20 October 2023

National Water Week spotlight series: Jack Mears

National Water Week is making a splash across Australia this week with this year’s theme, ‘United by Water’. Taking place from October 16-22, National Water Week encourages individuals, communities, schools and organisations to be inspired to promote the importance of water.

At BMD, we’re making major waves in the water and wastewater sector which is why we’re excited to shine a spotlight on our people working across our many water projects nationally.

We have a long history of delivering effective and resilient water and wastewater infrastructure projects and our specialist teams work with our clients to offer industry leading technologies and treatment processes.

Meet Jack who is a Senior Project Engineer on the Baldivis Pump Station project in Western Australia. To celebrate National Water Week and BMD’s work within the sector, we took the time to get to know Jack and what he loves about working with wastewater.

Q: What do you enjoy about working on the Baldivis project?

A: Having previously worked predominantly on transport infrastructure projects, building a wastewater pumping station has been a great challenge and has given me a much better appreciation for the complex systems that provide really valuable services. This upgrade will cater for the future development of the rapidly growing suburb.

Q: How do you see your role in creating a positive impact in the water sector to ensure the infrastructure is resilient, fit for purpose and considers challenges going forward?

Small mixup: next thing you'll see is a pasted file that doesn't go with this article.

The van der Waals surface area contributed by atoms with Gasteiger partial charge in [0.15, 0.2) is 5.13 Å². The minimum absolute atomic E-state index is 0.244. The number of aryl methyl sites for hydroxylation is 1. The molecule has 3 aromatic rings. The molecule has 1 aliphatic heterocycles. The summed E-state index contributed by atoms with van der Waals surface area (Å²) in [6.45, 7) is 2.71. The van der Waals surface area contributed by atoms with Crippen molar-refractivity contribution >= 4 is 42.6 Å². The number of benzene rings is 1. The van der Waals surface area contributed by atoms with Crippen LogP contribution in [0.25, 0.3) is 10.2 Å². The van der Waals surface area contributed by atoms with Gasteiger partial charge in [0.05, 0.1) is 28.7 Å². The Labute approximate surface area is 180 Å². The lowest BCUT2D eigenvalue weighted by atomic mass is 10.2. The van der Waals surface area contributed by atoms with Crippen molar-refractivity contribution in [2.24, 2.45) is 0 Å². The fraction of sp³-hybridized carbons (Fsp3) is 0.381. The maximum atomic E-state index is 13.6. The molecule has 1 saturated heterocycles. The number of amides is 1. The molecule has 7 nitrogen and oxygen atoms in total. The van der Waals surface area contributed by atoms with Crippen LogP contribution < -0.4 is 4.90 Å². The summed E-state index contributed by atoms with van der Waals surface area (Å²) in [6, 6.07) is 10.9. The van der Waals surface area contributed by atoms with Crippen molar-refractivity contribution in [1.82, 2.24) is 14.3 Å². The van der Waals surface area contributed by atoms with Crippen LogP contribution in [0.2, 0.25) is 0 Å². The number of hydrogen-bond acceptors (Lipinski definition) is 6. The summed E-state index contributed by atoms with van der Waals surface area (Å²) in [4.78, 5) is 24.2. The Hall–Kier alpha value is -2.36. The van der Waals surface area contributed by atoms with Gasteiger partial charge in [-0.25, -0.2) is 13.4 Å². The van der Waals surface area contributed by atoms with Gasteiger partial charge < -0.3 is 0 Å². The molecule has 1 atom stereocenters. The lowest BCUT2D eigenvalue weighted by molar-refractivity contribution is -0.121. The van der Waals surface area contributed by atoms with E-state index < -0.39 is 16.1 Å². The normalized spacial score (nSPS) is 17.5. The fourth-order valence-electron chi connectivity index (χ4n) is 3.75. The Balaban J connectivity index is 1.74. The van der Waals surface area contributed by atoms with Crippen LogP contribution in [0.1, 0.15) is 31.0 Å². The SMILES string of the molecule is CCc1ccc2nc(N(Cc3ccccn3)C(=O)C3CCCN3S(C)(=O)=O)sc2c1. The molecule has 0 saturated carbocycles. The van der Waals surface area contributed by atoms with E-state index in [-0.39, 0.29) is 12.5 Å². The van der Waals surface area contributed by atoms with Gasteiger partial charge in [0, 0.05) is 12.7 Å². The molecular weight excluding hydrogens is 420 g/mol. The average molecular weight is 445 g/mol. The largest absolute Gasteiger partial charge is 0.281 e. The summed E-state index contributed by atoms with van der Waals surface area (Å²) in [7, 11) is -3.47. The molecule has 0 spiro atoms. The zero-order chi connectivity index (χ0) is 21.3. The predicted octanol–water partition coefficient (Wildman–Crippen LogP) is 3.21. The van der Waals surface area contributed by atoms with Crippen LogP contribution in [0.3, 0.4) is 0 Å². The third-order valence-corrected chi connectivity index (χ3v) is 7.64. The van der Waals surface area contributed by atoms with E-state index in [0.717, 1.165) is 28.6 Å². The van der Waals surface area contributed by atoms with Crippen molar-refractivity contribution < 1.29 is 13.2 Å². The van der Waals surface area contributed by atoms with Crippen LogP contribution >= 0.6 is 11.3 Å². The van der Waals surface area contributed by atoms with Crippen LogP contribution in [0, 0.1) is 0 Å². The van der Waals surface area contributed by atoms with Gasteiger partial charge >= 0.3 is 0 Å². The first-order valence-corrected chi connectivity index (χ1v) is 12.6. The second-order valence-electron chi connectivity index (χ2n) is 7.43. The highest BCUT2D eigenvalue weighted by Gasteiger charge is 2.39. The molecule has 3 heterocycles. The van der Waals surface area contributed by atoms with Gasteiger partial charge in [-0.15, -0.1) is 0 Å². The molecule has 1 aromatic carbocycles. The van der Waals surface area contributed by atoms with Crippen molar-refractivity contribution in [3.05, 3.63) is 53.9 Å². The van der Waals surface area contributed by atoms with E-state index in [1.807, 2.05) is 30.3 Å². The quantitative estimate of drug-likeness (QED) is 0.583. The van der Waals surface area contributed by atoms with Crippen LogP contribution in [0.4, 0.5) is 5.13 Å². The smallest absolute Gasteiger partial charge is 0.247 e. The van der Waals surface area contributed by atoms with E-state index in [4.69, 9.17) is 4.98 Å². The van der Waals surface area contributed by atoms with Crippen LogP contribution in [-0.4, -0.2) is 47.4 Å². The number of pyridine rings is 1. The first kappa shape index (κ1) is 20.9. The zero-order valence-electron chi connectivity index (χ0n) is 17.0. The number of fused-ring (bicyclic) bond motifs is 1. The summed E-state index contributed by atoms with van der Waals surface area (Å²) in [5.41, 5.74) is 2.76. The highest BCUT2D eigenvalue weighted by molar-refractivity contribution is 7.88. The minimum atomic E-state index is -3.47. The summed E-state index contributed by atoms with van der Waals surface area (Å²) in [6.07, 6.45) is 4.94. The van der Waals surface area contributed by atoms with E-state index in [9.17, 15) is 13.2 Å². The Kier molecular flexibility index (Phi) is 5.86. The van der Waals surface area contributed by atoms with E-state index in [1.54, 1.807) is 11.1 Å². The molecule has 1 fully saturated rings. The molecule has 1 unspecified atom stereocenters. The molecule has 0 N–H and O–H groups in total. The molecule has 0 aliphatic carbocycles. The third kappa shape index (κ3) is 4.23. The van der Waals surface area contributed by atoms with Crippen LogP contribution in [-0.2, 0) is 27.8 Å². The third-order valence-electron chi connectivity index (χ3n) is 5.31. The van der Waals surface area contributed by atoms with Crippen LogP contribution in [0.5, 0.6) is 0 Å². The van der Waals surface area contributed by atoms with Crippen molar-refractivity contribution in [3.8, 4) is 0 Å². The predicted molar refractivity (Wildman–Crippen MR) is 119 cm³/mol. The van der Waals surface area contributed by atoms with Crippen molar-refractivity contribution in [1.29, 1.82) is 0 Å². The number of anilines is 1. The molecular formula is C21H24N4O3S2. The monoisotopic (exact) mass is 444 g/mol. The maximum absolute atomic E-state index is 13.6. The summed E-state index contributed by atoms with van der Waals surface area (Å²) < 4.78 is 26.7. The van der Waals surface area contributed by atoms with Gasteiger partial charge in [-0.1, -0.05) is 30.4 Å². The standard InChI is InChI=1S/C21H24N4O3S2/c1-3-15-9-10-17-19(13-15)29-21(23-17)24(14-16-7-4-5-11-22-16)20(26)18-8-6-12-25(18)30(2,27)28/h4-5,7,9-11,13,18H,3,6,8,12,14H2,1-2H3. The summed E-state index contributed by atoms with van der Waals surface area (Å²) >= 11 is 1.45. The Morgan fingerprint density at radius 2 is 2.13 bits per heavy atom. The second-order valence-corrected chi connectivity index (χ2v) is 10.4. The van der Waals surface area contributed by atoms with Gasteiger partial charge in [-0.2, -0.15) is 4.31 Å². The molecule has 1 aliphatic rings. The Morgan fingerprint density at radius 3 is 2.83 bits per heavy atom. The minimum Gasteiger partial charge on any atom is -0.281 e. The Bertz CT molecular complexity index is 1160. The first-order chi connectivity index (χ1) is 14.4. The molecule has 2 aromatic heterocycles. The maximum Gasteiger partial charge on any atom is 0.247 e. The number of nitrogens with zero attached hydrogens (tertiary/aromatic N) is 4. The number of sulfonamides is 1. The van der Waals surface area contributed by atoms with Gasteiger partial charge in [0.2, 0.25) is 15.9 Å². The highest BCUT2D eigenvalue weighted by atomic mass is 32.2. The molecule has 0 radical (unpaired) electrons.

A: This is a key part of our HSEQ excellence which is to ensure that the quality of the product we deliver meets all the required standards, which will see it exceed its design life and cater for further growth.

Q: What sustainable construction practices and technologies are being utilised to minimise the environmental impact?

A: The project has developed complex temporary works structures which facilitate excavation to the required depths for construction, while also minimising the amount of dewatering required.

Q: What are the main challenges faced on the project?

A: By its nature, most water infrastructure is below ground level so many of the challenges involve constructing suitable retaining structures for access and ensuring that the durability of the finished product is protected from any harsh ground conditions to meet the design life requirements.

Q: What advice would you give to aspiring civil construction engineers who are interested in working in this field?

A: Water infrastructure projects are multifaceted and a great opportunity to gain exposure to not only structures, earthworks and pipework but also mechanical and electrical components. They are great for civil engineers to broaden their experience.

Q: How can the community do their part to improve our water supply?

A: I think it’s important to be water conscious at home but also to educate ourselves on the water involved in manufacturing many of the products we purchase so that we are able to make environmentally positive choices.

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